Another thing to think about, the owners are risking EVERYTHING which is part of being in business, while the players are risking NOTHING , which is part of being an employee.

Honestly, how many people replying to this story, can go to their boss, and DEMAND how much money they make? Its ludacris.

Another financial model to look at is Jerry Jones in Dallas. Lots of reports of how his new stadium has all but swallowed up any free-flow cash he might have. As a business owner, he has the right to pinch pennies here, to make other aspects work there.

Once again, he has put everything on the line to create a product, until the players become business partners, and are investing their own money at risk, they have zero clout as far as I am concerned. 



Since: Jan 11, 2007
Posted on: May 22, 2011 4:41 am
 

Appeal ruling boils down to recognition of union

hrguy17, not that the NFL can really be compared to the majority of businesses, but labor cost for almost all businesses fall between 20-30% of their operating costs. It is extremely rare that a business operates with labor costs anywhere near 70-80%. For example a business that has a bunch of unique welds to produce a certain piece of material might have a labor cost of 50%+, but it would be highly unlikely that company would be satisfied with labor costs anywhere near as high as you have just stated.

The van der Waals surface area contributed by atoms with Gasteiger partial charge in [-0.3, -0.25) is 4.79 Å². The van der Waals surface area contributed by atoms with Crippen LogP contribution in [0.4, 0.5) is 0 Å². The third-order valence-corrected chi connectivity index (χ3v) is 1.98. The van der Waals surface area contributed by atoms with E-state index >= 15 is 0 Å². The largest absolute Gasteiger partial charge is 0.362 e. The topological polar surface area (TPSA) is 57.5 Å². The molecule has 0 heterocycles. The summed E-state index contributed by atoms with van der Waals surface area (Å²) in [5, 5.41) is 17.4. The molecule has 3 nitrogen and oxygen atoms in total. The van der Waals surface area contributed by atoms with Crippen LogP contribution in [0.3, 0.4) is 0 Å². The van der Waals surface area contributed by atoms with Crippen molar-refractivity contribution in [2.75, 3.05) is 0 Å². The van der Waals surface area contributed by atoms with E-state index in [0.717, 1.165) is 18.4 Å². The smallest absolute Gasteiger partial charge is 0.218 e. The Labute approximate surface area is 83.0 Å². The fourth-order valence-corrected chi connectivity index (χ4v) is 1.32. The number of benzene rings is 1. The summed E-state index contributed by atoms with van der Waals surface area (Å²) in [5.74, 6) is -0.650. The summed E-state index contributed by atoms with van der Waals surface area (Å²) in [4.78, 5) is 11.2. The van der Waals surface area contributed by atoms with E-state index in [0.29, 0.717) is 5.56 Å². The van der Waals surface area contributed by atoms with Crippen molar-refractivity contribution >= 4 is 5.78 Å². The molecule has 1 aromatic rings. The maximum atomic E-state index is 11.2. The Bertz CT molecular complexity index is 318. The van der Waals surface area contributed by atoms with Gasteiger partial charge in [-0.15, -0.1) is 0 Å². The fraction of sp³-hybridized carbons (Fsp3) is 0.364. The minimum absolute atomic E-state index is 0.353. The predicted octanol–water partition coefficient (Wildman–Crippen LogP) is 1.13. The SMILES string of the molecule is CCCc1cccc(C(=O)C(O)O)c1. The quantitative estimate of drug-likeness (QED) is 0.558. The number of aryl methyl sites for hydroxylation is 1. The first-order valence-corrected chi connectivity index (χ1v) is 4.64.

However, if you want to relate those numbers to Richardson in NC, 60% labor cost is about where it should stay. It isn't about losing money, its about the owners right to make money off of their business. While 31 teams will not open their books, the Packers are publicly owned so their financial information is available for public viewing. The rate at which the players' salaries have grown versus revenue is outrageous. There are probably several players on that team that make more than the net profit of that franchise. Yes the players are the product, but they take none of the risk. If the league starts to fail they walk away without any debt to the league, however, the owners won't be so lucky. Claiming that the owners deserve less money from "THEIR" business is like claiming movie stars deserve to make more money off their movies than the movie studios that assume the risk and actually produce the product. Simply put, the actor gets paid no matter what, but if the movie bombs at the box office the studio can actually lose money. Thus, when a movie is a huge success the studio that produced it reaps most of the benefits. The NFL is no different. We watch the NFL to see the players play the same way we watch movies to see our favorite actors, but at the end of the day they are just employees for a much larger business that assumes the risk of operation for said employees.

It's the players that need to wake up and be thankful for the money that they receive for doing what they do. All the owners want to achieve is lowering the average yearly increase in the salary cap, and a rookie pay scale much like the NBA has in place. Both are very reasonable and probably good for the NFL as a whole. Rookie pay scales would all but eliminate rookie hold outs. With a rookie pay scale in place that frees up a lot more money for the owners to pay veterans with, and the owners get a more reasonable share of the revenue. Limiting the rate at which the salary cap increases doesn't cut a players salary it just guarantees that salaries will stay more similar to how they are now for longer. No rate of inflation will ever make a slower rising salary cap damaging to a players financial well being.  




Since: Mar 20, 2010
Posted on: May 22, 2011 3:31 am